'Brand him, Juan!' exclaimed Mina. 'Place the mark of Cain upon his forehead, that every true Spaniard may shun, abhor, and shrink from him!'

The young savage, whom practice had rendered expert at the operation, unsheathed his dagger, and cut off the ear of the captive, from whom a deep imprecation escaped. Juan then thrust into the picket-fire in the block-house, an iron brand, just such as those used for marking barrels, etc. It bore the words 'Viva Mina!' in letters half an inch square. Four powerful guerillas grasped the head of the spy, holding him so that it was impossible he could move. When the brand was red-hot La Roca pressed it upon his brow, the flesh of which was roasted and scorched, under the terrible operation, in a moment. The miserable being writhed and shrieked in agony. He burst from his torturers, and buried his face in the snow; then starting up with the yell of a fiend he rushed down the mountains like a madman, and disappeared.

'Now, senores,' said Mina, 'I have inflicted upon him a punishment worse than death, because those marks can never be effaced. I mark every traitor thus, that my countrymen may know and despise them. Those who are thus branded are ashamed to look a Spaniard in the face, and, being compelled to dwell in solitary places, are often found dead of want among the mountains. But I must now make my adieus, and return to Roncesvalles, where my five thousand followers are to be reviewed today, by Lord Wellington and General Morillo.'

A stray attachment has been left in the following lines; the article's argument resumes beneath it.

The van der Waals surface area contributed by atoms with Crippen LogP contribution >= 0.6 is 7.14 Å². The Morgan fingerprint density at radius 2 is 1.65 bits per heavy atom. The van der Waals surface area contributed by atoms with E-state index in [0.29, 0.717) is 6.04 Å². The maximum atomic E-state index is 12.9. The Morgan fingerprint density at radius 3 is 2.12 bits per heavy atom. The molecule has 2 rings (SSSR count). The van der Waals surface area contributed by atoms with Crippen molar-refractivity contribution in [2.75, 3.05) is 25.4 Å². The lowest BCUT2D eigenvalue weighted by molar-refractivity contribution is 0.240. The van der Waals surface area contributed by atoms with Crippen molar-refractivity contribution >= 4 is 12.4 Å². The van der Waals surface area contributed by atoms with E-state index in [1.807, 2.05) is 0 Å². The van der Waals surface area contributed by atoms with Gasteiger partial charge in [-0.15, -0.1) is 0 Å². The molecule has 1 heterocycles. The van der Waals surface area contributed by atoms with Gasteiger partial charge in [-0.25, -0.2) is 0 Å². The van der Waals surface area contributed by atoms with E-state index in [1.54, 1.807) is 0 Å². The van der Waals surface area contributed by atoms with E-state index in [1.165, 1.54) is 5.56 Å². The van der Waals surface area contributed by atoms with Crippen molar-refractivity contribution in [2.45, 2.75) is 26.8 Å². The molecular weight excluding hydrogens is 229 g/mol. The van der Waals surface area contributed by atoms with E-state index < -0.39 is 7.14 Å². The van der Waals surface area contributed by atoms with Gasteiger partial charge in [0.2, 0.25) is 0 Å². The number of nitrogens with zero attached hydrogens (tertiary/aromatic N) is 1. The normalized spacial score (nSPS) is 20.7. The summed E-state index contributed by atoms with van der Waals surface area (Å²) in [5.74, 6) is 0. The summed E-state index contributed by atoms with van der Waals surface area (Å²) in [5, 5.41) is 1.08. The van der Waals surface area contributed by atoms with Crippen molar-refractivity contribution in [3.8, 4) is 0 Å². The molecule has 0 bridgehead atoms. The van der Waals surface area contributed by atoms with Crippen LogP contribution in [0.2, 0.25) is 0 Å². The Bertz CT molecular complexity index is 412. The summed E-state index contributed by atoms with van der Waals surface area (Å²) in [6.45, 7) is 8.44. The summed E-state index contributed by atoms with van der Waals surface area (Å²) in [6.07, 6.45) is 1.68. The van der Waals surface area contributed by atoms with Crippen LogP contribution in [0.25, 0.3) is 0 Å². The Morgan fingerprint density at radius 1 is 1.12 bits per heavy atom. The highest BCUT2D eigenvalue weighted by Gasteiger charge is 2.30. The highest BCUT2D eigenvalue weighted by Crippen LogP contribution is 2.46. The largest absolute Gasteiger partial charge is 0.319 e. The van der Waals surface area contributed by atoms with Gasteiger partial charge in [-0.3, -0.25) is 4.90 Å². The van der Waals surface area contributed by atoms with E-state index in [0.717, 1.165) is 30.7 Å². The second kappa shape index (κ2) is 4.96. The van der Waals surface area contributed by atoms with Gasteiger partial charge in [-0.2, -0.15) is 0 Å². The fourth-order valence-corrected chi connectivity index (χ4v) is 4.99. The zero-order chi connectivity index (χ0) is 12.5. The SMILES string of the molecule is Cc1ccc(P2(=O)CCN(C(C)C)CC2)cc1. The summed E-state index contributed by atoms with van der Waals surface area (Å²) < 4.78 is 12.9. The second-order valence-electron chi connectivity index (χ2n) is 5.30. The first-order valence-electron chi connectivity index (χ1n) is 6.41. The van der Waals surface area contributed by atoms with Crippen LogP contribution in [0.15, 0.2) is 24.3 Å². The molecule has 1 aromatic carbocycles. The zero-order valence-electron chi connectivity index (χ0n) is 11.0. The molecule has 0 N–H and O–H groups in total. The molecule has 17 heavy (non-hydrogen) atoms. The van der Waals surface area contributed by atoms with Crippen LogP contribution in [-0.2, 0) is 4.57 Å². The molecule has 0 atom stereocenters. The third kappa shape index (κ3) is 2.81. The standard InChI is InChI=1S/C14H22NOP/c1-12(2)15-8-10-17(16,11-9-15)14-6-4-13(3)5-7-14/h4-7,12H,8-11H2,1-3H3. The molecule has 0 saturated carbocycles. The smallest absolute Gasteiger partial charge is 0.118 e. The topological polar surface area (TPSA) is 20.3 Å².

He blew a blast on his horn to collect his people, and taking farewell of the Capitan de Cazadores (as he named Stuart), withdrew in the direction of the famous pass of Roncesvalles, leaving the bodies of the French lying stripped to the skin amidst the snow. As soon as they had departed, Stuart ordered out the light company with shovels, to entomb the bodies; but so deep was the snow, that temporary graves in its frail substance only could be given, as there was not time to dig down to reach the earth. Many were found on the point of death, the intense cold finishing what the bullet had begun, and their gravediggers had to await, shovel in hand, the moment of dissolution; after which they buried, and heaped the snow hurriedly over them. But a thaw came a short time before the position on the heights was abandoned, and the remains of the unfortunates were again exposed, and at a time when no interment could be given them, as the British forces were on the march to invade the ' sacred territory' of la belle France.